K: And they think by changing the structure you are going to change the human being. This has been the communist problem, this has been the eternal problem: that if we change the environment then you change man. They have tried that in ten different ways and they haven't done it, succeeded in changing man. On the contrary man conquers the environment as such.

So, if we are clear that the outer is the inner - the inner is the outer, that there is not the division, the society and the individual, the collective and the separate human being, but the human being is the whole, he is the society, he is the separate human individual, he is the factor which brings about this chaos.

A: Yes, I am following this very closely.

K: Therefore he is the world and the world is him.

A: Yes. Therefore if he changes everything changes. If he doesn't change nothing changes.

K: I think this is very important because we don't realize, I think, this basic factor that we are the world and the world is us, that the world is not something separate from me and me separate from the world. You are born in a culture, Christian or Hindu or whatever culture you are born in. You are the result of that culture. And that culture has produced this world. The materialistic world of the West, if one can call it, which is spreading all over the world, destroying their own culture, their own traditions - everything is being swept aside in the wake of the western culture, and this culture has produced this human being, and the human being has created this culture.

A: Exactly.

K: I mean he has created the paintings, the marvelous cathedrals, the marvelous technological things, going to the moon and so on and so on, the human beings have produced it. It is the human beings that have created the rotten society in which we live. It is the immoral society in which we live which human beings have created.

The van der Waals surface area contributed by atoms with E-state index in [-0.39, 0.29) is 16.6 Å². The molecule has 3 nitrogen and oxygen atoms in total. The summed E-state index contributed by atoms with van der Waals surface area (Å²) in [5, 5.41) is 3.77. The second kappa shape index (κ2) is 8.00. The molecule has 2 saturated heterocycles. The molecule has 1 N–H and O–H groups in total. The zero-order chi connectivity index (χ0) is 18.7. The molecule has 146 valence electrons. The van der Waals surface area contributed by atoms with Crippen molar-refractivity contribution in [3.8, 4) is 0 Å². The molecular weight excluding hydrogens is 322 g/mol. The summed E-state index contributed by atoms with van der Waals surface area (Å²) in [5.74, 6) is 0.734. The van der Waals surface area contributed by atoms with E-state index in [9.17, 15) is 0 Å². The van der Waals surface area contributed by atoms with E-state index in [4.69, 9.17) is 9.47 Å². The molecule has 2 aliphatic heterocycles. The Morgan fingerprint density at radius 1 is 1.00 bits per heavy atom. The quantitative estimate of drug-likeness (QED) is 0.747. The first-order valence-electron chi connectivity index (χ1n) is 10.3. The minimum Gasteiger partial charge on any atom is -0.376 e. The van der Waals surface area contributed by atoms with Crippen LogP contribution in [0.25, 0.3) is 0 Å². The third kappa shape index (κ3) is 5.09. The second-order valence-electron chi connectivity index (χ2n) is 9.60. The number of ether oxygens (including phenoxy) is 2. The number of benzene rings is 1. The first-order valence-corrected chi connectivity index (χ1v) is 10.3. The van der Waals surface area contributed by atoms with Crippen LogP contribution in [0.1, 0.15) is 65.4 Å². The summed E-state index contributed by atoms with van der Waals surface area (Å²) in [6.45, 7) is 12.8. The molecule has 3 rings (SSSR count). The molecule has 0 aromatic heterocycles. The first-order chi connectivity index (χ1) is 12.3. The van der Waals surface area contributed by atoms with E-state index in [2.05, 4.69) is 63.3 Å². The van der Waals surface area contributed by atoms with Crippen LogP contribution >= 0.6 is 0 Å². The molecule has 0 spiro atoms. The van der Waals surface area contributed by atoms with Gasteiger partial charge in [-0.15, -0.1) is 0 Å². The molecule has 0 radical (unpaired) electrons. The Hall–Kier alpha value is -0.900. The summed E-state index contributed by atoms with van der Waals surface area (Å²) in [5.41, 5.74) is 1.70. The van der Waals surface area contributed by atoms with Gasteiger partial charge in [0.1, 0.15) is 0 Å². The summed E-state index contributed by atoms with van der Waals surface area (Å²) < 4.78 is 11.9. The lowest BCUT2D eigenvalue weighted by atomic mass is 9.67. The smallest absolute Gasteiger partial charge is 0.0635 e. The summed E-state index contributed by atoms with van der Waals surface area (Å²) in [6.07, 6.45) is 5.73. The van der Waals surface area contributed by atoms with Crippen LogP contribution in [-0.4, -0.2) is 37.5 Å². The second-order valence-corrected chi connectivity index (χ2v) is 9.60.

A: Oh yes there is no doubt about that.

K: And therefore the world is you, you are the world, there is no other. If we accept that, if we see that not intellectually, but feel it in your heart, in your mind, in your blood that you are that, then the question is, is it possible for a human being to transform himself inwardly and therefore outwardly?

A: I am very concerned to see this as clearly as I can in terms of two texts that come to my mind, which we could say possess an inner meaning, and because of this inner outer thing that we have spoken about in the divided approach that is made to scripture - there is a tremendous irony here - I am thinking of that, to me, wonderful text in St Johns gospel, in the third chapter, which says - and I will try to translate this as the Greek has it - 'The one who is doing the truth is coming to the light'. It isn't that he does the truth and then later he comes to the light. And it isn't that we could say from the pulpit, I will tell you what the truth is, if you do it then you will see the light. Because we are back again to what you mentioned earlier, the non-temporal relationship between the action which itself is the transformation.

K: Quite.

A: And the marvelous vista of understanding, which is not an 'if' then thing, but is truly concurrent. And the other one that I thought of, I was hoping you might agree is saying the same thing, so that I understand it well in terms of what you have said, is, and again I will try to translate it as literally as I can: God is love and the one abiding in love is abiding in God and God is abiding in him.

K: Quite, quite.